Against this background, the growing positive attitude towards Stalin, according to sociologists, may be facilitated by the current events in Ukraine, as well as the general situation in world politics – the rise of populism and the struggle for “collective memory” in some countries. This also helps to stimulate the Soviet past in Russia and the positive trends towards Stalin with it, although Alexi Gugushvili doubts it will last long.
“Stalin was perceived much more negatively in the early 1990s and late 2000s, and the situation was stable. But then the geopolitical situation changed, the events in Ukraine took place and Stalin began to appear more attractive in Russia. “But the geopolitical context may change in the future, and so will the perception of Stalin – I do not think it’s something rooted in Russia,” said Alex Gugushvili, adding that the biggest surprise for him was that Stalin’s perception did not have much to do with Stalinism. Personal family stories, as described in the famous film “Repentance”.
“We asked people if there was anyone in their family history who was persecuted during the Soviet era, especially in the 1930s. And it turned out that this did not affect Stalin’s perception, which was one of the main surprises for us. Even personal contact with such stories did not particularly change his (Stalin’s) perception. “Family history is important, but other factors may be stronger.”
The Stalin Museum stuck in the past
Another study by Alex Gugushvili, a professor at the Oslo University of Sociology, was devoted to a monument to Stalin in Gori, which was erected by the Georgian government in 2010 and whose restoration was demanded by some locals.
“It turned out that the people of Gori have a particularly positive attitude towards Stalin. But most of his supporters live in rural areas bordering the city. We explored not only the geographical distance, but also when the bordering rural areas received city status. In many places, which developed during the Soviet industrialization, especially in the life of Stalin, his (Stalin’s) positive perception is strong, because the development of these villages is attributed by its inhabitants to the positive influence of Stalin’s rule. I was in Gori and the most stunning for me turned out to be the Stalin Museum, still very relevant today, which seems to be a frame in the past. As in the 70s and 80s, the guides are mostly positive about Stalin. “There you will find his papers, objects, posthumous mask that looks a bit surreal,” said the sociologist.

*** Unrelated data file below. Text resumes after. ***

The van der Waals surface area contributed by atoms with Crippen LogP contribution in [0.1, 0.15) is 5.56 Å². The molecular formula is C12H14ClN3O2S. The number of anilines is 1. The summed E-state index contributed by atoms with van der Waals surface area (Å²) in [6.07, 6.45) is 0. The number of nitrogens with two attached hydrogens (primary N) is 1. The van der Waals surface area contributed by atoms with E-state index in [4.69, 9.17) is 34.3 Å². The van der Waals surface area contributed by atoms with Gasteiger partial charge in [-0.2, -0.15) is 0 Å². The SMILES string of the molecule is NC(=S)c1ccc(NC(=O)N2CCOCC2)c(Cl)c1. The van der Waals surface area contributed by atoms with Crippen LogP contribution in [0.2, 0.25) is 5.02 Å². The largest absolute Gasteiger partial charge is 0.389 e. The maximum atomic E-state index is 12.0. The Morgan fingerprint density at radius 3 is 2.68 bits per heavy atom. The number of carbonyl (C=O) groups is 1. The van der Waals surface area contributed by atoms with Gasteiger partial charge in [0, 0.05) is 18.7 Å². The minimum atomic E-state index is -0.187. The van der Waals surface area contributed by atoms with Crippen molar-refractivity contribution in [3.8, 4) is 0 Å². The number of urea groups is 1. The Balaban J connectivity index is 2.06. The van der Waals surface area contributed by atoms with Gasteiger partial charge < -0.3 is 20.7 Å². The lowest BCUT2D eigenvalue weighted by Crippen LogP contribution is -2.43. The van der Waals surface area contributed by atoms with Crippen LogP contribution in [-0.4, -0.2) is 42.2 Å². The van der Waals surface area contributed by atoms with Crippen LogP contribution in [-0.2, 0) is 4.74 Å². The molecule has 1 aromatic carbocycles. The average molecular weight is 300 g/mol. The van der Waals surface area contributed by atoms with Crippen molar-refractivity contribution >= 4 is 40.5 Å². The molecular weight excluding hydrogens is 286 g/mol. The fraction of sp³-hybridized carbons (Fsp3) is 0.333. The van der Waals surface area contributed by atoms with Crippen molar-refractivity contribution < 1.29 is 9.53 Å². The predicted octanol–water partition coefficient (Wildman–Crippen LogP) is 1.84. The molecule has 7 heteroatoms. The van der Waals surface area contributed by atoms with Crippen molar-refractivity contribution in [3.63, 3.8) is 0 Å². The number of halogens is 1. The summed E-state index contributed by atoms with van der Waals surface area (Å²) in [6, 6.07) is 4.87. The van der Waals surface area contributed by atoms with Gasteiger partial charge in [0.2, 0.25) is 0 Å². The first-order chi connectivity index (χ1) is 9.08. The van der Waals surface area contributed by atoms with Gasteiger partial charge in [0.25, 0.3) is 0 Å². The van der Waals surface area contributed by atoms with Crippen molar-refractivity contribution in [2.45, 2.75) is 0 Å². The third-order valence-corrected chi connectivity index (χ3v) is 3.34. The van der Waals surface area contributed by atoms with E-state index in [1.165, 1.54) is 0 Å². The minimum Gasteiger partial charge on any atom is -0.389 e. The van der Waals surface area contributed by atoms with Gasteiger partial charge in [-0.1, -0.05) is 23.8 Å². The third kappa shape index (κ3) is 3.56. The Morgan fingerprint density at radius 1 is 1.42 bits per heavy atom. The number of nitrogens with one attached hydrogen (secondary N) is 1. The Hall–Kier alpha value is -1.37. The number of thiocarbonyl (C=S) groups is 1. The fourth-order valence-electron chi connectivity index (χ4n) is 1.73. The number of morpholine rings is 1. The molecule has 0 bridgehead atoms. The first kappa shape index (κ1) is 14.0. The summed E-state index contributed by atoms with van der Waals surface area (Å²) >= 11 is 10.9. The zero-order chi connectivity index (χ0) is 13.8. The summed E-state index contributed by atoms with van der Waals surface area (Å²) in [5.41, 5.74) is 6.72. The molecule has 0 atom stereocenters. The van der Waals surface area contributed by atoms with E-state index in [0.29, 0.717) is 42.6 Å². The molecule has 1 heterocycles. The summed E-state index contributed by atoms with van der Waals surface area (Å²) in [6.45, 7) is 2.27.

The continuation of this surrealism in the Stalin Museum, according to Alexi Gugushvili, is a small room in the building, under the stairs, dedicated to the memory of the victims of the Stalinist regime, which is not easy to find due to its small size.
As for Putin, a survey conducted in Georgia showed that those who consider Putin a good leader for Russia are also positive about Stalin and support the restoration of the statue of Stalin dismantled during the presidency of Mikheil Saakashvili in the center of Gori.
But there are very few people in Georgia who are positive about the current Russian president, Vladimir Putin.
“I do not remember the exact numbers, but it is not more than 10% and it is very difficult to determine the factors that determine their views. To me, this is mainly explained by the similarities between Russia and Georgia in some aspects of culture, religion, and the common past of the Soviet and pre-revolutionary years. There is a long historical influence of Russia on Georgia. Russian culture seems closer to many people than European culture and Western values. But at the same time, these people are not in the majority, according to opinion polls, as far as I remember, at least 60% believe that Georgia should become a member of the European Union and NATO, should be integrated into the Western European Union. “There is a connection with Russia, but it is not as important as the perception of the West,” said Alex Gugushvili, a professor at Oslo University of Sociology.
According to all recent polls, about 70% of the Georgian population supports NATO membership.